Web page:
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There is more than the extreme energy consumption. To be able to make a profit on the mining of new coins, hundreds of thousands of not millions of powerful systems have been build and installed. Systems and infrastructure are build using rare metals. Most systems and their components include aluminum, antimony, arsenic, barium, beryllium, cadmium, chromium, cobalt, copper, gallium, gold, iron, lead, manganese, mercury, palladium, platinum, selenium, silver, and zinc. Not only are most of these metals rare, the mining process itself is causing serious damage to the environment.

And this is where it becomes really nasty, metals like cobalt are mined using child labor!

At this point it is important to understand that proof-of-work itself is not the real problem. The problem is the proof-of-work based consensus protocols in which incentives on brute-forcing invite the block/coin mining farms to cause significant damages to our environment. There are better technical alternatives available since several decades which can achieve the same level of encryption and security, without drastically decreasing the lifespan of our planet. These would however offer significantly lower incentives and therefor attract less miners. Once again, it all evolves around the profitability without reflection of the impact.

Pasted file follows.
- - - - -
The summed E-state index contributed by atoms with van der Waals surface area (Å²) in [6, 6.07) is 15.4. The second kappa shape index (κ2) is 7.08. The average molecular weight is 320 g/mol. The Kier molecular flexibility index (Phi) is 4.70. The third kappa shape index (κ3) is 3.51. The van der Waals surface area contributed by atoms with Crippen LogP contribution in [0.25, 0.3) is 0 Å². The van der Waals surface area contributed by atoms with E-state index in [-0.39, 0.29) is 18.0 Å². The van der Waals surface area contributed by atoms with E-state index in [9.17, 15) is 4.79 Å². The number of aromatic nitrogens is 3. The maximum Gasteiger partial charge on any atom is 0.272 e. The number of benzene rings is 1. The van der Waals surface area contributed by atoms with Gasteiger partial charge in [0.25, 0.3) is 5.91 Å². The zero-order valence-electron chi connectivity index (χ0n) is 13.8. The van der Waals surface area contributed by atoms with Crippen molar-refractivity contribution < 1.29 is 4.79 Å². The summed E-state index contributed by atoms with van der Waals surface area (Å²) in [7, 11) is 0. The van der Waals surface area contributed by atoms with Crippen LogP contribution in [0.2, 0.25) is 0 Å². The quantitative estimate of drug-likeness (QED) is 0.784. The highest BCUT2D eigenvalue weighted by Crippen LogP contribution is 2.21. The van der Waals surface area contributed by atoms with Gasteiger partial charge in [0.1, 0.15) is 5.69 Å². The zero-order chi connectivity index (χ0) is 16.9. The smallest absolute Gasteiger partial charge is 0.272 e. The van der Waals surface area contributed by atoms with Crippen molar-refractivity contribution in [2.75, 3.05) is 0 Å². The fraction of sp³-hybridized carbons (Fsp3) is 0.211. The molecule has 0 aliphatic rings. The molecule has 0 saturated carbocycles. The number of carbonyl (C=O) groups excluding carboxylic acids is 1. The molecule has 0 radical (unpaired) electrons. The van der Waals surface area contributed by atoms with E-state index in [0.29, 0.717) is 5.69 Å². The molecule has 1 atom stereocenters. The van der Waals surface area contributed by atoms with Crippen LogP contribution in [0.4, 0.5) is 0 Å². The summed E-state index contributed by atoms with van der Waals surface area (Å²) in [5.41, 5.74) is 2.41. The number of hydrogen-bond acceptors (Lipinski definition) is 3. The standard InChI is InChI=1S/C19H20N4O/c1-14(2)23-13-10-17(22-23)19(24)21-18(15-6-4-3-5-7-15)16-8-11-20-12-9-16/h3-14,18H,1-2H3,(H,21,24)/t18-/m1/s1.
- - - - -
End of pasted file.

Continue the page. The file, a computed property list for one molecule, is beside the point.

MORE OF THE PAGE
Besides the energy hungry consensus protocols based on proof-of-work and some of the other variations, there is the impact of peer-to-peer based distributed ledger which would enforce a large scale blockchain implementation to distribute the entire strain of data in the blockchain over all active nodes in the network, including the related hashes to previous data.